Let’s say, for instance, that I took a still of Ron Perlman and Doug Jones from the Hellboy movie and used it as a reference for a painting because I LOVE HELLBOY and then decided to sell prints of it at a con. I don’t own rights to that character, but no one who matters will bother me about creating an original work of art based off a photo reference. On the other hand, my husband witnessed Mike Mignola himself (the creator of Hellboy) throw a public fit at an artist at comic con for doing Hellboy art. So what’s the difference? Why is the aforementioned art okay but the next guy gets a very public lecture? Because THAT GUY didn’t just use a photo reference like every other professional artist… he stole Mignola’s STYLE straight from the comic book. Mignola, like every other pro artist, spent his life drawing and developing that style. At that point, the artist wasn’t using his own creative prowess to celebrate and bring something new to a beloved character, he was just ripping off another artist. People buy art because of the technique and style and if you use someone else’s style, you’re not contributing enough of your own efforts, but rather, you’re riding the coattails of someone else’s creative process.
Speaking of creative process, let me take this time to nip a few myths in the bud for all those “art critics” out there. I put that in quotations because 99% of the people who criticize art have not received formal education in art, so if you’re an artist, take people’s sh*t comments with a grain of salt.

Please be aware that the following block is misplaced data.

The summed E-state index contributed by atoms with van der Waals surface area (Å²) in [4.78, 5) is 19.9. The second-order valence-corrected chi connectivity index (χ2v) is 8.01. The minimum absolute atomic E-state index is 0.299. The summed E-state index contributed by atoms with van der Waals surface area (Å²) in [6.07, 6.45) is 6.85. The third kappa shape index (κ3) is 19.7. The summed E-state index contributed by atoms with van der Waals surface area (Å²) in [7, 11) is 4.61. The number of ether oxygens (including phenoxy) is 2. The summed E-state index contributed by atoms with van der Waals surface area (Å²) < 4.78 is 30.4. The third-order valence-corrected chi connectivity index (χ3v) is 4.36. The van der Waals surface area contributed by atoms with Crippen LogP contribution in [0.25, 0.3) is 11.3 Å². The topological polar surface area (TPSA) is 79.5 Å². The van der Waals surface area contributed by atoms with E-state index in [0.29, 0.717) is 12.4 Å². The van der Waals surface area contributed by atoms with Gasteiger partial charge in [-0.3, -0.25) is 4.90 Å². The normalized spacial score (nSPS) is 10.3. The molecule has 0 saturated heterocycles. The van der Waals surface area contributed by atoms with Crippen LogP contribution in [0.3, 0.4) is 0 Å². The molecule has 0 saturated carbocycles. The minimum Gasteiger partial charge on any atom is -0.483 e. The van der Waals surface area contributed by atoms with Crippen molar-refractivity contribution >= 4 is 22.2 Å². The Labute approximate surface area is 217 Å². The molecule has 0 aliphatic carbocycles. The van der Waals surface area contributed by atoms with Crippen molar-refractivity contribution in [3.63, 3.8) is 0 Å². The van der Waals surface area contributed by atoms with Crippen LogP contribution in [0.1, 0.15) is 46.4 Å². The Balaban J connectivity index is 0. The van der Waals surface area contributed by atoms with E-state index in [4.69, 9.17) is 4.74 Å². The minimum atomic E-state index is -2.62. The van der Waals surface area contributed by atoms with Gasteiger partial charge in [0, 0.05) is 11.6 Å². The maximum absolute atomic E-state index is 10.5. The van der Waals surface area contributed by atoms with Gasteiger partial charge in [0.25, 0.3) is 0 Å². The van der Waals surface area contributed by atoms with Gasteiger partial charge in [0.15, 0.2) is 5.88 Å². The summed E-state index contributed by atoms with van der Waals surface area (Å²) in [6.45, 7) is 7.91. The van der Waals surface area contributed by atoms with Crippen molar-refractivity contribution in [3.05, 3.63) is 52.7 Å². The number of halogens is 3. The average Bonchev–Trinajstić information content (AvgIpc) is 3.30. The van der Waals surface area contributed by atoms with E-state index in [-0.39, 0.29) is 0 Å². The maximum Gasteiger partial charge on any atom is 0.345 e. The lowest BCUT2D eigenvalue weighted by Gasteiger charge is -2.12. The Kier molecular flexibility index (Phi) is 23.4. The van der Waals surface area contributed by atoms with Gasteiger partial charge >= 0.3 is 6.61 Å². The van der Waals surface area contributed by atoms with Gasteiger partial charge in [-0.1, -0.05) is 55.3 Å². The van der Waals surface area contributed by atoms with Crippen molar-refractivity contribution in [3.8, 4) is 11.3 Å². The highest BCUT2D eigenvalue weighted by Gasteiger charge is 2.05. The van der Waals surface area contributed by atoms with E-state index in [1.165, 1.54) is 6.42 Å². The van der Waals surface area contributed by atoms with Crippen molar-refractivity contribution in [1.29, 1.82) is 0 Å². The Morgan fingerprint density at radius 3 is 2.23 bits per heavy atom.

MYTH 1: Using references is cheating. Who the hell even says this except people who know little to nothing about art? I know ZERO professional artists who don’t use references. There are definitely things you can draw/paint without a reference, but that comes with years of practice that develops an artists “visual vocabulary”. If you draw something from a reference enough, it becomes second nature and you don’t need those references anymore. But EVERYONE needs a reference at some point.
MYTH 2: Light boxes and Photoshop are cheating. This is a big one and it makes me want to claw my eyes out. First of all, I’d bet a whole paycheck that if you have 2 people, one a professional portrait artist and one who crafts as a hobby, and you give them both the same reference image, a pencil, and a light box, I PROMISE one of the results will be a great work of art and the other will be a flat mess of a vaguely recognizable person or character. Light boxes serve one major purpose and that’s to shave a few hours off of an already highly refined process. If you suck at art and portraits, that will not change with a light box. The same goes for Photoshop. There is no magical “make this sh*t look good” button. There is no one filter that turns a sketch or reference into a complete and beautiful piece of art. Photoshop, like any other creative medium takes practice and skill to create great art.